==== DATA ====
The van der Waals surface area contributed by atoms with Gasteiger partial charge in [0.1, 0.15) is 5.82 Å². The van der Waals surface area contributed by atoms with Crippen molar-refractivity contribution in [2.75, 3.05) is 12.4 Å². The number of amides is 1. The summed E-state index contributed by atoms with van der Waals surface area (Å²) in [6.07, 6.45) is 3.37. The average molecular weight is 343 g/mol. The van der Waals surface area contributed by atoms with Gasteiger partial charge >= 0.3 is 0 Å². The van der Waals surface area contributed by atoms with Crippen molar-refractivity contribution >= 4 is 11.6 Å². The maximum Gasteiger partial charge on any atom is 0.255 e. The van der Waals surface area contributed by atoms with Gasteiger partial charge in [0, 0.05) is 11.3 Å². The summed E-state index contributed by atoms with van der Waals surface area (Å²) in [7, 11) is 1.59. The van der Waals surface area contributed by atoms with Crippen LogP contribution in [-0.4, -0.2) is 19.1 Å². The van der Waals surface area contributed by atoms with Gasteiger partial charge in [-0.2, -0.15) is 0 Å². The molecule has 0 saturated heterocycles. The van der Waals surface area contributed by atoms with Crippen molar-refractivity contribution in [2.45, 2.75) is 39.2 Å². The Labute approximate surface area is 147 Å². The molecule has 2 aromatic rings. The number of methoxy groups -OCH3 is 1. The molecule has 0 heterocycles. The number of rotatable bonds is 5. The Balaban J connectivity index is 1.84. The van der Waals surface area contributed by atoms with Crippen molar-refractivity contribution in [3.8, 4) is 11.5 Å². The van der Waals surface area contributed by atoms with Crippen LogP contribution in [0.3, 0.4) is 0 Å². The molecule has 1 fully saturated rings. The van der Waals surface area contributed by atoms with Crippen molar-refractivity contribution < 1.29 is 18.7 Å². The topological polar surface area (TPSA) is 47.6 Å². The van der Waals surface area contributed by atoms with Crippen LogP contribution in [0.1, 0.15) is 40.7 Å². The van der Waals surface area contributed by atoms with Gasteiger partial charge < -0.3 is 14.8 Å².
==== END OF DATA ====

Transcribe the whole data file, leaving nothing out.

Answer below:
The van der Waals surface area contributed by atoms with Gasteiger partial charge in [0.1, 0.15) is 5.82 Å². The van der Waals surface area contributed by atoms with Crippen molar-refractivity contribution in [2.75, 3.05) is 12.4 Å². The number of amides is 1. The summed E-state index contributed by atoms with van der Waals surface area (Å²) in [6.07, 6.45) is 3.37. The average molecular weight is 343 g/mol. The van der Waals surface area contributed by atoms with Gasteiger partial charge >= 0.3 is 0 Å². The van der Waals surface area contributed by atoms with Crippen molar-refractivity contribution >= 4 is 11.6 Å². The maximum Gasteiger partial charge on any atom is 0.255 e. The van der Waals surface area contributed by atoms with Gasteiger partial charge in [0, 0.05) is 11.3 Å². The summed E-state index contributed by atoms with van der Waals surface area (Å²) in [7, 11) is 1.59. The van der Waals surface area contributed by atoms with Crippen LogP contribution in [-0.4, -0.2) is 19.1 Å². The van der Waals surface area contributed by atoms with Gasteiger partial charge in [-0.2, -0.15) is 0 Å². The molecule has 0 saturated heterocycles. The van der Waals surface area contributed by atoms with Crippen molar-refractivity contribution in [2.45, 2.75) is 39.2 Å². The Labute approximate surface area is 147 Å². The molecule has 2 aromatic rings. The number of methoxy groups -OCH3 is 1. The molecule has 0 heterocycles. The number of rotatable bonds is 5. The Balaban J connectivity index is 1.84. The van der Waals surface area contributed by atoms with Crippen molar-refractivity contribution in [3.8, 4) is 11.5 Å². The van der Waals surface area contributed by atoms with Crippen LogP contribution in [0.3, 0.4) is 0 Å². The molecule has 1 fully saturated rings. The van der Waals surface area contributed by atoms with Crippen molar-refractivity contribution < 1.29 is 18.7 Å². The topological polar surface area (TPSA) is 47.6 Å². The van der Waals surface area contributed by atoms with Crippen LogP contribution in [0.1, 0.15) is 40.7 Å². The van der Waals surface area contributed by atoms with Gasteiger partial charge < -0.3 is 14.8 Å².